on Dave Awl

by Kurt Heintz


Dave Awl
Dave Awl at the Avebury Stone Circle, England
(photo: Heintz)

It's 1999 and we are in England, and on a bit of a mission. After a couple literary expeditions of my own, I've piqued Dave's imagination about Europe, England in particular, and we find ourselves in London. I've told Dave that writers are everywhere to be met, but he has a headstart on that already.

On a previous trip to London, I got a rather urgent e-mail from Dave, asking if I could find any books by Russell Hoban. Amazon.com was still very new then, and Americans couldn't necessarily buy books released in the UK. I return to Chicago laden with paperbacks, some I did not know would change my own life.

On this English trip, Dave and I visit the essential sightseeing destinations. At Stonehenge, he reminds me that I need to walk a particular direction around the circle, lest I impart improper energy to the environment. Dave is conscious of ritual in such places, and fascinated by stone circles in particular. We find that the best cuisine in London seems to be Italian, so we hang out at pasta restaurants a lot. We meander over Bloomsbury, the neighborhood that has become our home base, and imagine ourselves walking in the footsteps of generations of writers who adopted the neighborhood as their own decades before us.

A major objective of this trip, though, is to pay a visit to Russell Hoban, an American ex-pat' author who has lived and worked in England since the 1970s. In the year just prior to this trip, I enlisted Dave to help me with some commercial web work. He learned HTML as a result, and turned his interests immediately into building The Head of Orpheus, the leading compendium on Hoban.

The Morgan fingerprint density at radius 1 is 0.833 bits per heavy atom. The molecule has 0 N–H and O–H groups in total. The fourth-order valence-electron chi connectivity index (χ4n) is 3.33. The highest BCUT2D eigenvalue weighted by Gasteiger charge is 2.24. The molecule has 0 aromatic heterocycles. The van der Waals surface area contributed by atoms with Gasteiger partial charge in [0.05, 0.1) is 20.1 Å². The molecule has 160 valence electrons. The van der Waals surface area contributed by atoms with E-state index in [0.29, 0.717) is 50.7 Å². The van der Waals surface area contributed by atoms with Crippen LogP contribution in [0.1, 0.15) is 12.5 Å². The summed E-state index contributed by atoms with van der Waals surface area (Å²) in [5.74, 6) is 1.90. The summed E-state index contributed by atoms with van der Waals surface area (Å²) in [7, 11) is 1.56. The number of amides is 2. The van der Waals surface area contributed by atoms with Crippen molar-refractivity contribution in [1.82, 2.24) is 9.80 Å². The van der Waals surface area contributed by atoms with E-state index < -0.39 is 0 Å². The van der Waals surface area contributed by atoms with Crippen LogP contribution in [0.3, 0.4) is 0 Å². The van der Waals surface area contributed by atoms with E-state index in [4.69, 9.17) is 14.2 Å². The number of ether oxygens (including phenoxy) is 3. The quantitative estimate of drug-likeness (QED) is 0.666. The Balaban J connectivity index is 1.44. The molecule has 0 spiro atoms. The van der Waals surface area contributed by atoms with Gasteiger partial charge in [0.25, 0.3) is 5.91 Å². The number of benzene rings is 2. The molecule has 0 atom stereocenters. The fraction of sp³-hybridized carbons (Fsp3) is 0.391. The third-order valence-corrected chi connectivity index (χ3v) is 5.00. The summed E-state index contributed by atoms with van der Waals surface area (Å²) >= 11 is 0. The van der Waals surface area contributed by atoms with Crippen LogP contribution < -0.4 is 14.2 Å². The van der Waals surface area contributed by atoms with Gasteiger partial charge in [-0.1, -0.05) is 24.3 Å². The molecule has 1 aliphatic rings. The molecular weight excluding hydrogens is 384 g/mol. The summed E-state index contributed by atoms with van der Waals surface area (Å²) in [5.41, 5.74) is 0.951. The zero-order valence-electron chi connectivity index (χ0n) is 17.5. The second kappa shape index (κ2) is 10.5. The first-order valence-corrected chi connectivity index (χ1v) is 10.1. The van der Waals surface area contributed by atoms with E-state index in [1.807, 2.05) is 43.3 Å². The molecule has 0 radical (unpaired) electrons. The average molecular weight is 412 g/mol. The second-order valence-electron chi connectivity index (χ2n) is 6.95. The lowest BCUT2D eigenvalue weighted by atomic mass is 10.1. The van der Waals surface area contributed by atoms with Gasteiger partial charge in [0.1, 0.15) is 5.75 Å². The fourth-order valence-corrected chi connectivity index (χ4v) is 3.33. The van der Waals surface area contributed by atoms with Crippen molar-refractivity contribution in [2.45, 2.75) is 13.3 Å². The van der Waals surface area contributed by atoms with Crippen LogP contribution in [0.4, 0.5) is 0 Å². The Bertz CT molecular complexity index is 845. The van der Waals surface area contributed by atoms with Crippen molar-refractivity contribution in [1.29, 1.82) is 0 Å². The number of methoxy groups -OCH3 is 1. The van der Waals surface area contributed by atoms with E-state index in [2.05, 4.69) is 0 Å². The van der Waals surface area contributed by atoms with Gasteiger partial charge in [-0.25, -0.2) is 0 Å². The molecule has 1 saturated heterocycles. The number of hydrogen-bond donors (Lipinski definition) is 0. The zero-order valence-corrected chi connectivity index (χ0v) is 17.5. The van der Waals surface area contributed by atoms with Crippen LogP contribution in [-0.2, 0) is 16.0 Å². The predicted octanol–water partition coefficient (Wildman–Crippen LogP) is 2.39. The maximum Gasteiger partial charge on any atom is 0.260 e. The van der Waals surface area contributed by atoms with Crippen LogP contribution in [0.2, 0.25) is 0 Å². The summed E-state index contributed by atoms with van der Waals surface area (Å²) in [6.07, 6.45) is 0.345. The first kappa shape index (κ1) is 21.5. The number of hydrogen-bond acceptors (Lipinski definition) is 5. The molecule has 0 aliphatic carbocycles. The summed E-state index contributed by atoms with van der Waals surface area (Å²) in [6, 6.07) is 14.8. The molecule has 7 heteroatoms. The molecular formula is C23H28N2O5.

We visit Russ in his home, where he and his wife serve us a delicious dinner, and the conversation is bright and lively, long into the evening. Russ is clearly charmed by Dave, delighted to have someone willing to advance the study of his fiction. Dave is similarly in awe of Russ, a writer who is a living inspiration to his own plays, monologues, and fiction. We pay another visit for interviews, and all this amplifies the Head of Orpheus even more.

Back at home, I see the effect that Awl has upon Hoban, and that Hoban has upon Awl: admiration and elevation. There is a kind of dialogue, an economy of aesthetics that sets up as the Head of Orpheus gathers Hoban's readers around the planet. The Kraken discussion group inspires more critique on Hoban, and the writer (sometimes a ghost spectator to the critique) is inspired to create more fiction. Creative ideas erupt. Culture emerges. Community grows. And Dave made it happen.

Continue to Dave Awl's poems & recordings.